From challenges to championship

17-year-old Chicoan grew up fast, cycles faster

Kyle Warner started mountain biking while taking care of his mother, Jeanette, who was undergoing treatment for hepatitis C last year.

Kyle Warner started mountain biking while taking care of his mother, Jeanette, who was undergoing treatment for hepatitis C last year.


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Kyle Warner has proven that growing up fast is sometimes the best thing possible.

Last year, while his mother, Jeanette Warner, was undergoing treatment for hepatitis C—contracted during a bad blood transfusion during the birth of an older brother back in 1979—then-16-year-old Kyle found the weight of the world on his shoulders. From taking care of their pets—two dogs and eight cats—to cooking for himself and his mom, as well as being a junior at Chico High School, Kyle took on a heavy load.

Moreover, he had to go it alone; his brother was in rehab for drug addiction, and his father had been off the radar for six years, as he and Jeanette “split up,” as she put it, shortly after Kyle’s birth. It was much more responsibility than most care-free teens have to deal with.

“She was basically incapacitated for six months,” Kyle said. “It made me mature really fast. I think it’ll help me out in the long run.”

Still, it wasn’t easy.

“I had a lot of guilt,” offered the 55-year-old Jeanette, her voice shaking during a recent interview. “He really was struggling. As much as I wanted to help, I just couldn’t. I could barely get out of bed.”

But it was in the midst of these difficult times that Kyle discovered an outlet and a new passion: mountain biking. And now what started as a way to escape has led the young athlete to a shot at a career in the sport.

“When my mom went through treatment … I was just down in the dumps a lot,” Kyle said. “When I would get mad or sad I’d go hop on my bike.”

Warner, who began racing a year ago this month, has won nine races already. One of his few poor finishes came recently at the Junior Expert U.S. National Championship in Granby Ranch, Colo., on July 19, due to a crash. “It was pretty cool, just to get to ride with a lot of the top U.S. guys,” Kyle said. “Tons of people were getting injured. I was definitely scared … but it was a real fun experience.”

Just one error can spell disaster for Kyle’s specific brand of cycling, called “downhill,” which features rigorous tracks that he said take an average of two to four minutes to complete.

“I know he loves it, so I just have to let him go,” said Jeanette, laughing. “Usually I don’t say, ‘Be careful,’ anymore, just ‘Have fun.’ ”

Next up, Kyle has his sights set on a potential trip to the World Downhill Championships in Quebec, which begin on Aug. 31. He has a chance as a wild-card selection, after impressing talent scouts at the national competition, despite his crash, he said.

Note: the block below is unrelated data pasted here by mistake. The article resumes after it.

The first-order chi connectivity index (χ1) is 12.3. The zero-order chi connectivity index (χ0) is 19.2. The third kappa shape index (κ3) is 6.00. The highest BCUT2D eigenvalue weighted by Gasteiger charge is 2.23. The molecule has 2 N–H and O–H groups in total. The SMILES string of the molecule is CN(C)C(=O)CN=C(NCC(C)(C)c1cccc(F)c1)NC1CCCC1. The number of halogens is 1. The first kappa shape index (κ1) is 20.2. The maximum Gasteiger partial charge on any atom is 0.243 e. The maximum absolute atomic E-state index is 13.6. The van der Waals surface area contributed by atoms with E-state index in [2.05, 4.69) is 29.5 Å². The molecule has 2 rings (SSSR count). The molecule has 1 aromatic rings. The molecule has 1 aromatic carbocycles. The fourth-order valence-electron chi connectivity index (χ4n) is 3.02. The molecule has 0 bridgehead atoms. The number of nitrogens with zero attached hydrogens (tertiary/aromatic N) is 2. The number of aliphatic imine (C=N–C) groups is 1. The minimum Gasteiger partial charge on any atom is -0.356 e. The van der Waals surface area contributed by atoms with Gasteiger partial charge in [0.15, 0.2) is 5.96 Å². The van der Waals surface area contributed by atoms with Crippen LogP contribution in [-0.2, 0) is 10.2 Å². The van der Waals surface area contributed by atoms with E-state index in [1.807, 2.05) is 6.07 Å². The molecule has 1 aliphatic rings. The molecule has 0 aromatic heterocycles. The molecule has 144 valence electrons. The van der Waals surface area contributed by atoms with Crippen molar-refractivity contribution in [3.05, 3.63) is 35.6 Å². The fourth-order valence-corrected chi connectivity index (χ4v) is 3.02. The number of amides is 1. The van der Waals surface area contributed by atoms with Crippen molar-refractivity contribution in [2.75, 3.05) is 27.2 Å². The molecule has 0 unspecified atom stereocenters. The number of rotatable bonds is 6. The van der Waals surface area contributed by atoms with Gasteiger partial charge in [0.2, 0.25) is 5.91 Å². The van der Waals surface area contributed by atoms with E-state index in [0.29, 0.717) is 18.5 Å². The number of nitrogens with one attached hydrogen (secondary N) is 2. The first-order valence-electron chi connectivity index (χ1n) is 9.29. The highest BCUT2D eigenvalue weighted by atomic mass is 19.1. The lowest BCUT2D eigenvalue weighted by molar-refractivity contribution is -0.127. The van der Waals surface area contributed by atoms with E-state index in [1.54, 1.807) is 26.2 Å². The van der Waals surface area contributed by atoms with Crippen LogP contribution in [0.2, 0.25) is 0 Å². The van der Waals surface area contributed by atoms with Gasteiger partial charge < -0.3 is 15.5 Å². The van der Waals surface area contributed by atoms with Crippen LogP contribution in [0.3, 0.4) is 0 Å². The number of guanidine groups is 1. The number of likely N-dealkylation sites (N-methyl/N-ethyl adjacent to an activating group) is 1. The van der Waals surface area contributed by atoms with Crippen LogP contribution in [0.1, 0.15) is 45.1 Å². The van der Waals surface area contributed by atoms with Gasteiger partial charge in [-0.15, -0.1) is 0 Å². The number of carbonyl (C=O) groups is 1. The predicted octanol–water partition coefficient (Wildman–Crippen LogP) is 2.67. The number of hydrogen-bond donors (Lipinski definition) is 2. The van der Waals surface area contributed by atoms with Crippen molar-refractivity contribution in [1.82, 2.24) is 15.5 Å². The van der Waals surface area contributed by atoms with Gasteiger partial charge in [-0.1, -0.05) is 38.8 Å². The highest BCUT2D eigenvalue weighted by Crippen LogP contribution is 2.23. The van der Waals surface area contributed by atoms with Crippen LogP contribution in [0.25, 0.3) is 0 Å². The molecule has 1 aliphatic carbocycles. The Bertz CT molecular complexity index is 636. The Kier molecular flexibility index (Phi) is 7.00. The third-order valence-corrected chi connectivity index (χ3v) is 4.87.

Warner has taken part in several competitions already, including the Sea Otter Classic.


A friend of Kyle’s who works at Sports LTD on Mangrove Avenue introduced him to mountain biking. His interest in the activity became much more than a hobby almost immediately, as right away it was apparent he was an exceptional rider.

Looking back, it’s not a huge surprise that Kyle got hooked so quickly, considering he’s been an outdoors person for as long as he can remember. “When I was little we’d always go play and swim at Upper Park,” he said. “It gave me a love for the outdoors.”

A recent high school graduate, Kyle is now planning to take his general education at Butte College before likely transferring to Chico State. His goal is to major in mechanical engineering in hopes of working with a bicycle company like Specialized—the brand he uses in racing.

Jeanette said she knew right away that cycling was the best thing possible for Kyle.

“It was pretty awful for a while,” she said. “That’s why he needed an outlet.”

Despite his early success, and his young age, Kyle, still just 17 (he turns 18 on July 31), shows no signs of over-confidence. What’s evident beyond his soft-spoken nature is a steely toughness obviously strengthened by the experience of caring for his mother.

Kyle gives a lot of credit for his success to the Thunderbringers, a local biking team that took him in.

“It’s just a bunch of guys having fun, and we decided to form a team,” Kyle said. “It’s mainly Chico people.” Kyle was dubbed “Sky-Warner”—playing off of the Star Wars’ character Luke Skywalker—by his teammates.

Jeanette sees what the group has done for her son beyond racing.

“They treat him like a little brother,” she said of the team, whose members are mostly 18 and older. “That’s another reason why it was good Kyle found this. We don’t really have family. … Both of my parents have passed away as well.”

Jeanette Warner’s story has a happy ending, too.

Just as Kyle began racing in the summer and fall of 2009, she found complete recovery from her miserable days of hepatitis treatment and was declared “cured” by Chico Family Health Center this past September. She endured several months of what she called a “watered-down version of chemotherapy,” the same kind of treatment used to counter malignant melanoma.

These days, she is back in school, online, to receive an associate’s degree, and is the hepatitis C spokeswoman for the Butte County Department of Health. With both endless optimism and a realistic look at the ugliness of the disease itself, she volunteers her time preaching for anyone and everyone in the community to get tested.

“I’m one of the lucky ones,” Warner said.